And also, what I always try to tell the gang and myself is to trade this market. History can be a guide. History can be your friend. But the markets are always different. And if we trade this market and remain nimble, make sure our senses are picking up on all that's happening, you'll navigate it just fine. I think when we're wedded to the past or wedded to an old playbook, and playbooks are changing quickly-- We're seeing central banks pivot like we've not seen before. Central banks are feeling front-footed based on what they're doing relative to what's priced in. That's somewhat different. Again, I don't know if history is always your friend in markets like this.
And with regard to the war, as tragic as it is, we also haven't really seen something of this magnitude in a long, long time. Unfortunately, Wall Street tends to focus, or markets focus, on one thing. We're into our second month here. It is as poignant as it's been. But it does feel as if the markets have pivoted now back to inflation and back to central banks.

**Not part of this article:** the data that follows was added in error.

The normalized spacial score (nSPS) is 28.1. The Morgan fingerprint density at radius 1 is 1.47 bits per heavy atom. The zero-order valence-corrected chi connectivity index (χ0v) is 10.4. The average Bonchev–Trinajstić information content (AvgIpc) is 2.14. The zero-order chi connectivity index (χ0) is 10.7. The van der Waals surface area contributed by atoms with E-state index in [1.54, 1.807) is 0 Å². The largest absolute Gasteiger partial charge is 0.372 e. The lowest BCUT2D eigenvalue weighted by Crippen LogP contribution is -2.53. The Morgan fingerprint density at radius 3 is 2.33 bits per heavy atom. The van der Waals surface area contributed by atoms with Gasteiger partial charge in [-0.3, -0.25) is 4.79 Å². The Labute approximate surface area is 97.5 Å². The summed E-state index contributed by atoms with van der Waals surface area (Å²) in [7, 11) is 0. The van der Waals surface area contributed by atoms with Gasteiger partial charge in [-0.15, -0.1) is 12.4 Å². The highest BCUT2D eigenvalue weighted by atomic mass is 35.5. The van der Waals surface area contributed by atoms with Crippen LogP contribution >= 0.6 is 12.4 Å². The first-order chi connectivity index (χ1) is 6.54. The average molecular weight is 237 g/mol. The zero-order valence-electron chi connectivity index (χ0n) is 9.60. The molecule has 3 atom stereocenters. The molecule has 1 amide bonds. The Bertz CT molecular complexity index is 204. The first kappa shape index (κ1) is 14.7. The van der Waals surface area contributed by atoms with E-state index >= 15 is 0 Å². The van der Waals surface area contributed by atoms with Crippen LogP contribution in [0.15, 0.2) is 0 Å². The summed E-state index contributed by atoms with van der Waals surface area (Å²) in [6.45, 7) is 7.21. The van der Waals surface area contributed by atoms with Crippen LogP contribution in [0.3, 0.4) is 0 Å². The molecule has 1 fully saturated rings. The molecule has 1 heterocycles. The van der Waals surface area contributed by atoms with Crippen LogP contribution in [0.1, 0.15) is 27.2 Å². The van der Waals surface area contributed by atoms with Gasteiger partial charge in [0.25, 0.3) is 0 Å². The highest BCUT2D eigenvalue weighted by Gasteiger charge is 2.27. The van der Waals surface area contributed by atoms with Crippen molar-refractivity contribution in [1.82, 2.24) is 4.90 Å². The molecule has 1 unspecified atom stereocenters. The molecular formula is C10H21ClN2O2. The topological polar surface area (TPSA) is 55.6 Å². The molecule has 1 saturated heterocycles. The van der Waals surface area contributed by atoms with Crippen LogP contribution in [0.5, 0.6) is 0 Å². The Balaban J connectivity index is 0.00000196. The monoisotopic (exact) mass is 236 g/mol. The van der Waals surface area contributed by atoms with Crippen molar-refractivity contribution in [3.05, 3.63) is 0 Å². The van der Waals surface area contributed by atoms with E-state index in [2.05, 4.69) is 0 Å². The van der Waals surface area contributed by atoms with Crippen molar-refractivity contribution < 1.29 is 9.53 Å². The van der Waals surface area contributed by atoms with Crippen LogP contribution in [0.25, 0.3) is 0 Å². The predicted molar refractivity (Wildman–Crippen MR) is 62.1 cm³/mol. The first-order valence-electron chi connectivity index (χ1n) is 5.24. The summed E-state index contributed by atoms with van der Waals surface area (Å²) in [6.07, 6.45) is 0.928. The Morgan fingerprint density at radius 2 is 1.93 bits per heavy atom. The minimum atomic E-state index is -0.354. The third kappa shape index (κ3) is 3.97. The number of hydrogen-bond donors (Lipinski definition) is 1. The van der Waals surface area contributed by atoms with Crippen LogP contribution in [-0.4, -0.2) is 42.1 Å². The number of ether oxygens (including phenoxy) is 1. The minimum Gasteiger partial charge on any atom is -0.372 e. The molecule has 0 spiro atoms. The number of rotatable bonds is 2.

PETER HAYNES: And interestingly enough, the war kind of allowed the market to pivot away from COVID, I think. And you're right, you've got to live in the moment right now. While history will be a good guide, there were different participants and different market structures back then, too. Now we're completely electronic. We have electronic intermediaries that are constantly changing the way the business works
Tim, Canada is always a late-cycle winner. And we're seeing that play out with strength in commodities and financials, which has led the TSX to a near 10% outperformance versus the S&P year-to-date. Are you seeing this strength in Canada leading to additional interest globally in our market? And I say our market because I'm here based in Canada. And are you a believer in a long-Canada, short-US market bet for the rest of this year?